Gary Fannon, Plaintiff-appellant, v. Internal Revenue Service, Defendant-appellee, 958 F.2d 376 (9th Cir. 1992)

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U.S. Court of Appeals for the Ninth Circuit - 958 F.2d 376 (9th Cir. 1992) Submitted March 13, 1992. *Decided March 18, 1992

Before JAMES R. BROWNING, POOLE and WIGGINS, Circuit Judges.


Gary Fannon appeals pro se the district court's order dismissing his action to enjoin the Internal Revenue Service ("IRS") from collecting on liens and levies served on his employer.1  The district court found that it lacked jurisdiction to issue an injunction based upon the Anti-Injunction Act, 26 U.S.C. § 7421. We have jurisdiction under 28 U.S.C. § 1291, and we affirm.

* Injunctive Relief

We review de novo the district court's dismissal of a taxpayer's action for lack of subject matter jurisdiction. Church of Scientology of Cal. v. United States, 920 F.2d 1481, 1485 (9th Cir. 1990).

The Anti-Injunction Act ("Act") prohibits a taxpayer from bringing a "suit for the purpose of restraining the assessment or collection of any tax...." 26 U.S.C. § 7421(a). The Act is strictly enforced. See Maxfield v. United States Postal Serv., 752 F.2d 433, 434 (9th Cir. 1984). Aside from statutory exceptions that are inapplicable here, one judicial exception to the Act exists. See Elias v. Connett, 908 F.2d 521, 527 (9th Cir. 1990). The taxpayer must demonstrate that "(1) under no circumstances can the government ultimately prevail on the merits; and (2) the taxpayer will suffer irreparable injury without injunctive relief." Id. at 525.

Here, Fannon has made none of the requisite showings which would entitle him to relief. Instead he argues that he has "become a non-resident alien of the District of Columbia and citizen of Nevada State ... not a person within the commission jurisdiction...." In light of Fannon's clearly frivolous contentions, the district court did not err by dismissing Fannon's action for injunctive relief.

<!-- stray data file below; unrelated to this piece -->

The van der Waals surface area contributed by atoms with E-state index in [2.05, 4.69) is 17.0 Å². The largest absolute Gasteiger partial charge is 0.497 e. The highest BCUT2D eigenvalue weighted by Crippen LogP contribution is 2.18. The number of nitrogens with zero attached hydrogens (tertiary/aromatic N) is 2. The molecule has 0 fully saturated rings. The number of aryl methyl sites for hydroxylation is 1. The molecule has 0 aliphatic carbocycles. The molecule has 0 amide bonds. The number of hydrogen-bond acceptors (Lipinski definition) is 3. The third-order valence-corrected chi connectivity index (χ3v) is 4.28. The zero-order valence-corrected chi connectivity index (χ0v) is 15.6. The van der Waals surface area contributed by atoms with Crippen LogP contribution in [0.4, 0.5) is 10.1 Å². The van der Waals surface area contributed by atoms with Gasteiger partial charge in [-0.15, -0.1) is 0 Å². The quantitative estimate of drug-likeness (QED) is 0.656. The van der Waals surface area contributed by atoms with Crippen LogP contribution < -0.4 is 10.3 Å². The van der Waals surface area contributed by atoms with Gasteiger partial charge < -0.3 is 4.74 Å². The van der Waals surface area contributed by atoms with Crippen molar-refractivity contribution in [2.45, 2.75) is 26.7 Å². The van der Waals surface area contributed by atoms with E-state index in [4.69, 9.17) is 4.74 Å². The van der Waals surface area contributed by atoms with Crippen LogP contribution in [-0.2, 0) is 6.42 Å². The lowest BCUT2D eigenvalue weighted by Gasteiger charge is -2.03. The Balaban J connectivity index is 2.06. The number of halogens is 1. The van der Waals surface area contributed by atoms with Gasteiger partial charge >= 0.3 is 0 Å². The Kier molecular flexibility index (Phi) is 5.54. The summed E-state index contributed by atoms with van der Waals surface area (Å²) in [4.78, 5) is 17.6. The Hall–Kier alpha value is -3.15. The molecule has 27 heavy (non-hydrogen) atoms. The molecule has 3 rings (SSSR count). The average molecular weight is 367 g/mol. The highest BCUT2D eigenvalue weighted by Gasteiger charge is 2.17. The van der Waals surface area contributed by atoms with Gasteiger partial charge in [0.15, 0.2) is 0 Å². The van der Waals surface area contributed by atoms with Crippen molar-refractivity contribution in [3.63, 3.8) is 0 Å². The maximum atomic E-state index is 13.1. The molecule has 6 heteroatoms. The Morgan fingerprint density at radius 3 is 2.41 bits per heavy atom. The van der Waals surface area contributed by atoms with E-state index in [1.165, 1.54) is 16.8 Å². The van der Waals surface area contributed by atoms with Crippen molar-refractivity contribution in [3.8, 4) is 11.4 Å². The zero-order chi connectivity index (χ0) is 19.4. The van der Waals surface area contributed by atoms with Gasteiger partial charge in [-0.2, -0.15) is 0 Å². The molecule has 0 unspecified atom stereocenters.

Appellate Sanctions

The IRS requests $1,500 damages as a sanction against Fannon for bringing this appeal. We have discretion to impose sanctions against litigants, even pro se, for bringing a frivolous appeal. Fed. R. App. P. 38; 28 U.S.C. § 1912; Wilcox v. Commissioner, 848 F.2d 1007, 1008-09 (9th Cir. 1988). An appeal is frivolous if the results are obvious or the arguments of error are wholly without merit. Wilcox, 848 F.2d at 1009. Fannon's claims are wholly without merit. Accordingly, we impose $1,500 damages as a sanction.



The panel unanimously finds this case suitable for decision without oral argument. Fed. R. App. P. 34(a); 9th Cir.R. 34-4


This disposition is not appropriate for publication and may not be cited to or by the courts of this circuit except as provided by 9th Cir.R. 36-3


On January 31, 1991, Fannon filed a complaint in district court against the IRS and his employer seeking to enjoin the IRS from continuing to levy upon his wages and to remove the lien filed by the IRS. Subsequently, on March 6, 1991, Fannon filed the current action seeking to preliminarily enjoin the IRS from levying upon his wages until judgment was rendered on his January 31, 1991 complaint. On March 22, 1991, the district court dismissed both the January 31, 1991, and the current actions as barred by the Anti-Injunction Act, 26 U.S.C. § 7421(a). Fannon appealed from the dismissal of both actions, however, on August 22, 1991, we granted his motion to voluntarily dismiss his appeal as to the January 31, 1991 action